Monday Night Football Calls Jets’ Trade Deadline Priorities Into Question

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When the New York Jets lost Aaron Rodgers, the season also seemed lost. Having a star quarterback is almost essential for modern NFL success, after all. Gang Green, however, didn’t wilt. Thanks to the club’s sturdy defense, Robert Saleh’s club entered Monday Night Football a game above .500. A win over the LA Chargers would have put them in a good position to attack the second half of the schedule.

But the Jets did not win. Instead, the offense turned in an all-around ugly performance and only mustered six points on the night.

That result drops the Jets to 4-4 and, more painfully, leaves them walking a postseason tightrope. And while it’s unreasonable to expect a run to the Super Bowl with Rodgers sidelined, that reality does shine a spotlight on how general manager Joe Douglas reportedly handled the trade deadline.

Zach Wilson of the New York Jets at MetLife Stadium on November 6, 2023, in East Rutherford, New Jersey. The quarterback struggled in a Monday Night Football loss to the Chargers.
Dustin Satloff/Getty Images

The Jets’ Offense Laid an Egg on MNF

While the cliche says that defense wins championships, scoring is still an essential part of NFL success. The Jets, it seems, missed that part of the memo.

Against the Chargers, Gang Green’s offense never got off the ground. Wilson threw for 263 yards without finding the end zone; he didn’t throw an interception, but he did lose two fumbles and absorbed eight sacks.

Breece Hall only mustered 50 yards on the ground, while Garrett Wilson, the team’s other offensive star, caught seven of 13 targets for 80 yards while losing a fumble.

The unit never found the end zone, and two field goals accounted for the total of New York’s scoring. To add insult to injury, the Chargers entered the game as the NFL’s worst passing defense.

And while it’s not completely fair to blame Wilson—he didn’t get much help from a patchwork offensive line—the QB didn’t exactly inspire much faith moving forward.

This isn’t a one-off, either. As noted by Zack Rosenblatt of The Athletic, the Jets have only scored eight offensive touchdowns in eight weeks. When you zoom in, things look even worse; there have only been three offensive touchdowns in the last four outings.

Even when you factor in the loss of an elite quarterback, that’s incredibly bleak.

The MNF Loss Also Tanks the Jets’ Playoff Odds

As if a bad loss wasn’t painful enough, falling to the Chargers also dents the Jets’ postseason odds.

According to NY Times Upshot, Gang Green has a 16% chance of reaching the postseason after Monday Night Football. And while those sort of predictions are based on assuming the results of other games, Gang Green is walking something of a tightrope.

If they win every game they are “supposed to” win and only lose three games down the stretch (at Buffalo, home to Miami, and at Miami), the Jets have a 60% chance of reaching the playoffs. Even one additional loss, however, changes the picture.

An “L” to the reinvigorated Raiders, for example, brings NY’s playoff changes to around 6%. Falling to the Falcons instead? Thats drops the Jets’ postseason odds to 10%.

Even if you’re banking on Rodgers’ return to save the day, having that little wiggle room is less-than-ideal. This is the modern NFL; “any given Sunday” may be a cliche, but the league is no stranger to upset results.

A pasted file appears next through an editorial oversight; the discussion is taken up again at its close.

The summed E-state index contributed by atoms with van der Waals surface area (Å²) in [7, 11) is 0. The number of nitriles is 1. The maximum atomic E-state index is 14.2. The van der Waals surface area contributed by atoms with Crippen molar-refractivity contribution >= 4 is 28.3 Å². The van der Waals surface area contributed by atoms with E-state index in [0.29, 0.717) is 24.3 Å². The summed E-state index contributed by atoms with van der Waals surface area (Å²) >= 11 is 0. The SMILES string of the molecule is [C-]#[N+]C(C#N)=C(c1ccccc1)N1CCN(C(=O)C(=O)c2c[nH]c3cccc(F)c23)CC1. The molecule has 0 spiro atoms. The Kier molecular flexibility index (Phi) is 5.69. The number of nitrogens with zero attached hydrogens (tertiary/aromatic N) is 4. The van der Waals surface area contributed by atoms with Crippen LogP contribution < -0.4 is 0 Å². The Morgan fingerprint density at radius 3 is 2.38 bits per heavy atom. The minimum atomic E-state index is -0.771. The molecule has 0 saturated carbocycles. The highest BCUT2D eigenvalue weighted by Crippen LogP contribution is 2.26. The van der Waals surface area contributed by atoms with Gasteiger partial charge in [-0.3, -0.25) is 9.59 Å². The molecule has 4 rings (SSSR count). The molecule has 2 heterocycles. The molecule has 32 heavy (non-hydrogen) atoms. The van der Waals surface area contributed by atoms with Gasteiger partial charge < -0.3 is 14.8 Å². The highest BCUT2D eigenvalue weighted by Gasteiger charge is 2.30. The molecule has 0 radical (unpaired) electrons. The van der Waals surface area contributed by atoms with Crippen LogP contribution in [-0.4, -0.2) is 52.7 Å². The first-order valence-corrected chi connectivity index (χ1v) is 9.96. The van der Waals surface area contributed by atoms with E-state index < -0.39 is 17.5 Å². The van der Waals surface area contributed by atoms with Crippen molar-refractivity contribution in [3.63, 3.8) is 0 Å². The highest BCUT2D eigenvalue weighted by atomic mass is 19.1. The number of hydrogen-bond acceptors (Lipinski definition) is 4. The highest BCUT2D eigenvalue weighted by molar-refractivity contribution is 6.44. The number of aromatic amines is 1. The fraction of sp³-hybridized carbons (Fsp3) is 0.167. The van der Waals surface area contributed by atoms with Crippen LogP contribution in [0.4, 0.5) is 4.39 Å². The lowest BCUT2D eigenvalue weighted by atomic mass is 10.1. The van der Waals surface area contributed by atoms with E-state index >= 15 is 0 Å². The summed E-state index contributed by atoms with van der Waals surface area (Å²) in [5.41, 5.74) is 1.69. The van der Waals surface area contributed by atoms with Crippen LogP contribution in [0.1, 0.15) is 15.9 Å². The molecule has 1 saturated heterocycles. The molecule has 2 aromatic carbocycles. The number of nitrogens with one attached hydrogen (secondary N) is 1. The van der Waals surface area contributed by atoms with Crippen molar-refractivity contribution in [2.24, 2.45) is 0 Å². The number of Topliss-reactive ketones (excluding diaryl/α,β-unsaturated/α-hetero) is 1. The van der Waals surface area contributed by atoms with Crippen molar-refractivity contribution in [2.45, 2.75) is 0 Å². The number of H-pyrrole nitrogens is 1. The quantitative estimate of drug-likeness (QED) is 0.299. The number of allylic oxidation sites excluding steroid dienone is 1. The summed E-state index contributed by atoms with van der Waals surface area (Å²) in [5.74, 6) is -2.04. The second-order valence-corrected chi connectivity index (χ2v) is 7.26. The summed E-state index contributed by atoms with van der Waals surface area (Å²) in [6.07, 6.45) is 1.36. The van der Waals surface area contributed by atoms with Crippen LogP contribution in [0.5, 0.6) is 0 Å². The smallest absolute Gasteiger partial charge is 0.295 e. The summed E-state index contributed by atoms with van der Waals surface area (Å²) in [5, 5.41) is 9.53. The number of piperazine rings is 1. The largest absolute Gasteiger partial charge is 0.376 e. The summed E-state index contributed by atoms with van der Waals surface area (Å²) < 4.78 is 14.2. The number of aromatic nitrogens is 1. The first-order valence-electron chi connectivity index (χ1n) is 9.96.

Again, escaping the regular season, even as a wild card, would be a bonus rather than an expectation for a Rodgers-less Jets team. But, at the same time, it’s fair to question the club’s priorities ahead of the trade deadline.

Chasing Davante Adams Looks Like a Misjudgment

Given that the Jets were hanging tough in a difficult situation ahead of the NFL trade deadline, it would have been reasonable if Douglas got some additional help. Those deals, however, didn’t materialize.

And if we take the reporting as accurate, New York did pursue some big-name receivers. ESPN’s Adam Schefter mentioned a pursuit of Davante Adams; NFL Network’s Ian Rapoport suggested there was interest in Adams, Mike Evans, and Tee Higgins.

There’s logic there—if Gang Green’s offense is the weak link, a receiver would boost the unit’s profile—it seems incongruous with what we’re seeing on the field. With a quarterback who’s struggling and a porous offensive line, having a new pass-catcher isn’t a top priority.

To that end, perhaps Douglas could have chased some smaller, more immediately necessary targets. Maybe there was a cheap offensive lineman out there who could have minimized the bleeding up front. Or maybe there was a better quarterback option available to replace Wilson.

The Jets have steadfastly stood behind the current signal-caller, but seeing Joshua Dobbs lead the Vikings to victory with virtually no preparation does suggest that there were alternatives out there.

Would securing a big-time receiver have been exciting and made the club better when Rodgers returns, whenever that may be? Sure, but that pursuit shouldn’t have come at the expense of a short-term fix. Again, there’s a big difference between going out to trade for a franchise quarterback and picking up a short-term replacement for a seventh-round pick.

And while no one is under any illusions about the Jets’ Super Bowl chances without Rodgers, reaching the postseason without the star quarterback would still be a success for Gang Green. That’s still possible, but now the club is on shaky ground for the rest of the season.

Perhaps a different approach at the trade deadline would have made things easier.